He further advances that this form of intellectualism is concealed in under the mask of usual discussions about fashion, sports, pop-stars and many other aspects Dana, These individuals may be said to possess a form of intellectualism that is concealed.
We learn that as a child, Graff was afraid of bullying and name-calling so he did not show his intellectual side out of fear. Through this, he discovered that he was still able to show his intellectual side by using arguing and reasoning strategies while talking about subjects such as sports and toughness with his friends.
Gerald Graff believed that street smarts beat out school smarts in our culture because they seem to satisfy the intellectual thirst more than the boring and unreal school culture.
He goes onto explain that by talking about subjects such as sports, one is able to experience the topics of arguments, debates, and even statistics in a way that the subjects in school could not live up to.
We see him talk about how everyday culture can be applied to the world much more than the topics and readings we learn about in school, as this culture is able to be talked about more enthusiastically with someone one had just met.
Children would also be able to look at the world in a different light, as they would be learning essential life skills and essential knowledge in an interesting, exciting way.
Graff closes by saying that helping children find their intellectualism within themselves is still a work in progress. Book Smart would be described as someone who van write and converse about subjects that are most often taught in school.
Children should be able to take their hobbies and interests and incorporate them into academic study. The concept of learning is not only gained at school, it is gained everywhere in the outside world.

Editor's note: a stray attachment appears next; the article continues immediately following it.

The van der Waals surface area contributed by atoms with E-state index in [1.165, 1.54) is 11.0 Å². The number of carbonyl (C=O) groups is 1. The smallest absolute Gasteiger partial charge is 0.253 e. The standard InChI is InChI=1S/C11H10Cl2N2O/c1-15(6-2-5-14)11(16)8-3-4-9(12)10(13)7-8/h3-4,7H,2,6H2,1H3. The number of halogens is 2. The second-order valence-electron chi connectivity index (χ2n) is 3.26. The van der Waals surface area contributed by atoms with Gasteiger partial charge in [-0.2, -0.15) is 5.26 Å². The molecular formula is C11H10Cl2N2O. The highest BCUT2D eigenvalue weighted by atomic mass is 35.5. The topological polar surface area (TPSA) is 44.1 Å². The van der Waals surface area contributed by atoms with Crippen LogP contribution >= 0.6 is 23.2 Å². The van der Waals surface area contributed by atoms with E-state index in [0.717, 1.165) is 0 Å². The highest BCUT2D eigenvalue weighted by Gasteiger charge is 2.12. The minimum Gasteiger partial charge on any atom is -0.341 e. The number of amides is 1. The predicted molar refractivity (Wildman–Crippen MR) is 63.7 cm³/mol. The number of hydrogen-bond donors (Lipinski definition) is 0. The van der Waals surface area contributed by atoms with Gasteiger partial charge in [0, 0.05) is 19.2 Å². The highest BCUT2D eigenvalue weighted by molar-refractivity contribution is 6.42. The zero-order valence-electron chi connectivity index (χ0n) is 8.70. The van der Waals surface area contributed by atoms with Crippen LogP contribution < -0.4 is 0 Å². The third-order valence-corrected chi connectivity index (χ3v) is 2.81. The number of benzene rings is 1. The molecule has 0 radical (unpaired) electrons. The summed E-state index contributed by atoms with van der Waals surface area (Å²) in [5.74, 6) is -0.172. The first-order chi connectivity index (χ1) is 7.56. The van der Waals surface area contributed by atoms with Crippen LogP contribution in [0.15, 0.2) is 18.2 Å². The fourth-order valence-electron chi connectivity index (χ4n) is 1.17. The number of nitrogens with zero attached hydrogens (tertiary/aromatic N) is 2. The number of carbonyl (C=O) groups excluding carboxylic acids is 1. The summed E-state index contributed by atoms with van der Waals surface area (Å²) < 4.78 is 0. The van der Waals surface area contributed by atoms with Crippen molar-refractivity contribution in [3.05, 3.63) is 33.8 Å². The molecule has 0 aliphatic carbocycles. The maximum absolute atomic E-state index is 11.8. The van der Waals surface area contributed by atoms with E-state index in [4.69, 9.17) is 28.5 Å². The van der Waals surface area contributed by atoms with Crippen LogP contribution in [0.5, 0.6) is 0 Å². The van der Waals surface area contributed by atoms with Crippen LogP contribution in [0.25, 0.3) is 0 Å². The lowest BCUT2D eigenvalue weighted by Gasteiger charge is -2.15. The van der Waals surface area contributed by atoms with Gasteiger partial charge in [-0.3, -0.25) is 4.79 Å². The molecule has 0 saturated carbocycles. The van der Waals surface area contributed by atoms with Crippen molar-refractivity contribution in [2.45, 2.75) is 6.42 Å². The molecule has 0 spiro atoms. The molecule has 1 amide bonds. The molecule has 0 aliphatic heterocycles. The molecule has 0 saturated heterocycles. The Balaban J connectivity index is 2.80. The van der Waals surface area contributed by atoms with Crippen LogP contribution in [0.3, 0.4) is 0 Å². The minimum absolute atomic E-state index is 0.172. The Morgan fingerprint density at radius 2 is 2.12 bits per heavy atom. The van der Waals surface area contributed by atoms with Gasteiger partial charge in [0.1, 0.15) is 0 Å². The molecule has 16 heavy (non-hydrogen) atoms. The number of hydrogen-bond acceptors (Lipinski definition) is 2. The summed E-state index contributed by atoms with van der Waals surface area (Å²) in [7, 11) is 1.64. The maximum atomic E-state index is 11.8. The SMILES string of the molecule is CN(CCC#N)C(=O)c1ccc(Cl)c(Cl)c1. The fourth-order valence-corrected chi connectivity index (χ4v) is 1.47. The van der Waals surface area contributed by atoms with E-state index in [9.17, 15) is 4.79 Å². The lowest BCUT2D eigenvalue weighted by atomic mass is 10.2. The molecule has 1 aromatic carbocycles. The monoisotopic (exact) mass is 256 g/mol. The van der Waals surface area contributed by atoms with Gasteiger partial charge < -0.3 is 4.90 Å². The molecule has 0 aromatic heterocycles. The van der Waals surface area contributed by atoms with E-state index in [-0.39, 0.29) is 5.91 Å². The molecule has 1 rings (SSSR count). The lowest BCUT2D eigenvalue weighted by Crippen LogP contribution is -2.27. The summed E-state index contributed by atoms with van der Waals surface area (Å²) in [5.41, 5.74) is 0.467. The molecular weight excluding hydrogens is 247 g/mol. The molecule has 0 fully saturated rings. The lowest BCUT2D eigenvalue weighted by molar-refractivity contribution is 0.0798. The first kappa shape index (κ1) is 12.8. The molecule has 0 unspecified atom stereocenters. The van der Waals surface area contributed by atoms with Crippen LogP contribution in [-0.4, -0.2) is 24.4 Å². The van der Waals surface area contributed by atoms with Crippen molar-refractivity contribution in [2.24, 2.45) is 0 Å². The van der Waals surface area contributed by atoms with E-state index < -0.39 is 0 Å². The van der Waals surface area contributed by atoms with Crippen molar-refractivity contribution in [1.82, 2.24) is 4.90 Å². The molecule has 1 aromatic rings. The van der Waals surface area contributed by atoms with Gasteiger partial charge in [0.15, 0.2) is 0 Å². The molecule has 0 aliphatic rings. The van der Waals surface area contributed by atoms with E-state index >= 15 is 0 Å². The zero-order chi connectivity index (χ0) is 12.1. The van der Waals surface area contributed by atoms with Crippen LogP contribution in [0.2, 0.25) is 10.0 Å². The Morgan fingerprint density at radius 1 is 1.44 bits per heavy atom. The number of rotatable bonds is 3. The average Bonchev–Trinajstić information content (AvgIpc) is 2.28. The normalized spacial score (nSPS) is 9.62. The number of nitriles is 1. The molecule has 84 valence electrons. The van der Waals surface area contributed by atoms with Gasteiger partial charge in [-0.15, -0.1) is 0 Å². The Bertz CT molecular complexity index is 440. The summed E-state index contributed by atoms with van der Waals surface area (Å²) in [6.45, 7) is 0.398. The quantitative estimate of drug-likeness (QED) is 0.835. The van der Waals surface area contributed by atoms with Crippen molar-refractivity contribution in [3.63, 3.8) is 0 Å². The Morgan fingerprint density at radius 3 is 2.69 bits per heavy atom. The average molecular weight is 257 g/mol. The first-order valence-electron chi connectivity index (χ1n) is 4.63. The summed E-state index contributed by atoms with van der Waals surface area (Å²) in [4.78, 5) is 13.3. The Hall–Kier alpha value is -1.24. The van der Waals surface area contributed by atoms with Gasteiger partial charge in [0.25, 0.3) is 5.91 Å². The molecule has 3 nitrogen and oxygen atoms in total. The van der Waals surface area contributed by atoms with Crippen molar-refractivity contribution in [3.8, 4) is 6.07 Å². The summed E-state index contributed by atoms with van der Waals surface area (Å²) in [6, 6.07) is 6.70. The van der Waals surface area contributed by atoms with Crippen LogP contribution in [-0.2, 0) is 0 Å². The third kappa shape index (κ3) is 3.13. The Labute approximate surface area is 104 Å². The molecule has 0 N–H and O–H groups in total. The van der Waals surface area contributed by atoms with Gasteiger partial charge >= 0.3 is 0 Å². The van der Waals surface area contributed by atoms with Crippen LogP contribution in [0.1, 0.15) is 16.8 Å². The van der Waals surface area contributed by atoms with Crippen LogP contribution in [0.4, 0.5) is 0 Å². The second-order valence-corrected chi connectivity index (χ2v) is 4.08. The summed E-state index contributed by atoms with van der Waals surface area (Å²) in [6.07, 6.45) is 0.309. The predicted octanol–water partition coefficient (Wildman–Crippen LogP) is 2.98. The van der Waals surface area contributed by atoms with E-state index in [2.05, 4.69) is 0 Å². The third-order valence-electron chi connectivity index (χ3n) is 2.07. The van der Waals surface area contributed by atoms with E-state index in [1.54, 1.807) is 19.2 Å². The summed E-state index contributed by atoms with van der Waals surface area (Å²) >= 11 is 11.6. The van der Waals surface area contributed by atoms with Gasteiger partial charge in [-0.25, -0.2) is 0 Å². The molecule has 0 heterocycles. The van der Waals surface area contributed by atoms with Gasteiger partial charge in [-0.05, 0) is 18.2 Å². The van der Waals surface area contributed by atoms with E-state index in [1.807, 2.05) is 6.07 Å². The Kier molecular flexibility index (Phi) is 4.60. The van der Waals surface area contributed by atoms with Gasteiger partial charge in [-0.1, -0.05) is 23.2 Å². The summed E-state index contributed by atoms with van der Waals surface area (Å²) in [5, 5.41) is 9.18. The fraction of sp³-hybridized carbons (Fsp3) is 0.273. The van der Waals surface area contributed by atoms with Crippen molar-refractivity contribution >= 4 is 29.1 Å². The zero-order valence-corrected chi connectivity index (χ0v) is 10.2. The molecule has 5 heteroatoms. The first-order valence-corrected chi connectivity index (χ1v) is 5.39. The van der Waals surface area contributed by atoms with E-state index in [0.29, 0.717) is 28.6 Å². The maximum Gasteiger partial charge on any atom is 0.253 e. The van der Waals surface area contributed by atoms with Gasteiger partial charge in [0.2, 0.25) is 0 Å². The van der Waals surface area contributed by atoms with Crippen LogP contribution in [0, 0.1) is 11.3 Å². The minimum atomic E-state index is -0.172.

Children often do not realize that by talking about pop culture, latest news, or sports, they are actually building up their hidden intellectualism. Graff is saying that even though he was not learning these things in an academic environment, he was still learning the principles that his teacher were trying to teach him at school.
Hidden challenges for African American students.In the article “Hidden Intellectualism” written by Gerald Graff, Graff target college students to inform them about a hidden intellectualism that can be found in our everyday society.
In the article Graff draws attention to the many types and ways different people can identify with intellectualism. - Essay #1: Hidden Intellectualism by Gerald Graff In his essay “Hidden Intellectualism,” Gerald Graff discussed his hatred towards typical academic subjects, and love for sports.
The essay is about the many cases of people not using their gifted talents to their best ability. Gerald Graff's Hidden Intellectualism Essay - Co-author of “They Say/I Say” handbook, Gerald Graff, analyzes in his essay “Hidden Intellectualism” that “street smarts” can be used for more efficient learning and can be a valuable tool to train students to “get hooked on reading and writing” (Graff ).
?A summary of “hidden intellectualism” by Gerald Graff: In his essay “Hidden Intellectualism” Gerald Graff offers a critique of the education system for overlooking the intellectual potential of those who possess unconventional “street smarts”. Hidden Intellectualism Gerald Graff.
His essay invites us to think about students' intellectual abilities that go overlooked by schools because they come in unlikely packages. There must be many buried or hidden forms of intellectualism that do not get channeled into academic work but might if schools were more alert about tapping into them.
Generally, Gerald Graff’s essay, “Hidden Intellectualism” has both negative and positive influences. The first positive aspect is that it enables the reader to gain knowledge and understanding of the meaning of intellectualism, its merits and demerits.